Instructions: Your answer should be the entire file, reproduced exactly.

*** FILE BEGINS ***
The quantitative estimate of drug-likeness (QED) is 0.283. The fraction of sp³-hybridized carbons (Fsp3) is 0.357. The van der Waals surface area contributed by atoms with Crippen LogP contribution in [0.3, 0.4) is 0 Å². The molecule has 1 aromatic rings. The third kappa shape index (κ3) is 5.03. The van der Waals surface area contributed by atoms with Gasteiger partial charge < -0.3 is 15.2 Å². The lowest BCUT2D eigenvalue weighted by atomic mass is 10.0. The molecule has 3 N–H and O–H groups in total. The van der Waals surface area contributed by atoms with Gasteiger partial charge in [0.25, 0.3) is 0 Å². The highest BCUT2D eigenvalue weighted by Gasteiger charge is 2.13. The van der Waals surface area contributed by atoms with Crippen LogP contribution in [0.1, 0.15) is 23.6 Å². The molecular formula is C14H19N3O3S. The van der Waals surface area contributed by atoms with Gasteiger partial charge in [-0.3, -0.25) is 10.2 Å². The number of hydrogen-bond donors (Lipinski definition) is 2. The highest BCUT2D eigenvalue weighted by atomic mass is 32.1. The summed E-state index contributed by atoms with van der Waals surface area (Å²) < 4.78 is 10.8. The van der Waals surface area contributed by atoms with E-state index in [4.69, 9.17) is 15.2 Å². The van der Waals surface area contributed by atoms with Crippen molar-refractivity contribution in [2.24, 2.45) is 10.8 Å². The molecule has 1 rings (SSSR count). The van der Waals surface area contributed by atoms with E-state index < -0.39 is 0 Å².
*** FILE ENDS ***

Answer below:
The quantitative estimate of drug-likeness (QED) is 0.283. The fraction of sp³-hybridized carbons (Fsp3) is 0.357. The van der Waals surface area contributed by atoms with Crippen LogP contribution in [0.3, 0.4) is 0 Å². The molecule has 1 aromatic rings. The third kappa shape index (κ3) is 5.03. The van der Waals surface area contributed by atoms with Gasteiger partial charge < -0.3 is 15.2 Å². The lowest BCUT2D eigenvalue weighted by atomic mass is 10.0. The molecule has 3 N–H and O–H groups in total. The van der Waals surface area contributed by atoms with Gasteiger partial charge in [0.25, 0.3) is 0 Å². The highest BCUT2D eigenvalue weighted by Gasteiger charge is 2.13. The van der Waals surface area contributed by atoms with Crippen LogP contribution in [0.1, 0.15) is 23.6 Å². The molecular formula is C14H19N3O3S. The van der Waals surface area contributed by atoms with Gasteiger partial charge in [-0.3, -0.25) is 10.2 Å². The number of hydrogen-bond donors (Lipinski definition) is 2. The highest BCUT2D eigenvalue weighted by atomic mass is 32.1. The summed E-state index contributed by atoms with van der Waals surface area (Å²) < 4.78 is 10.8. The van der Waals surface area contributed by atoms with E-state index in [4.69, 9.17) is 15.2 Å². The van der Waals surface area contributed by atoms with Crippen molar-refractivity contribution in [2.24, 2.45) is 10.8 Å². The molecule has 1 rings (SSSR count). The van der Waals surface area contributed by atoms with E-state index < -0.39 is 0 Å².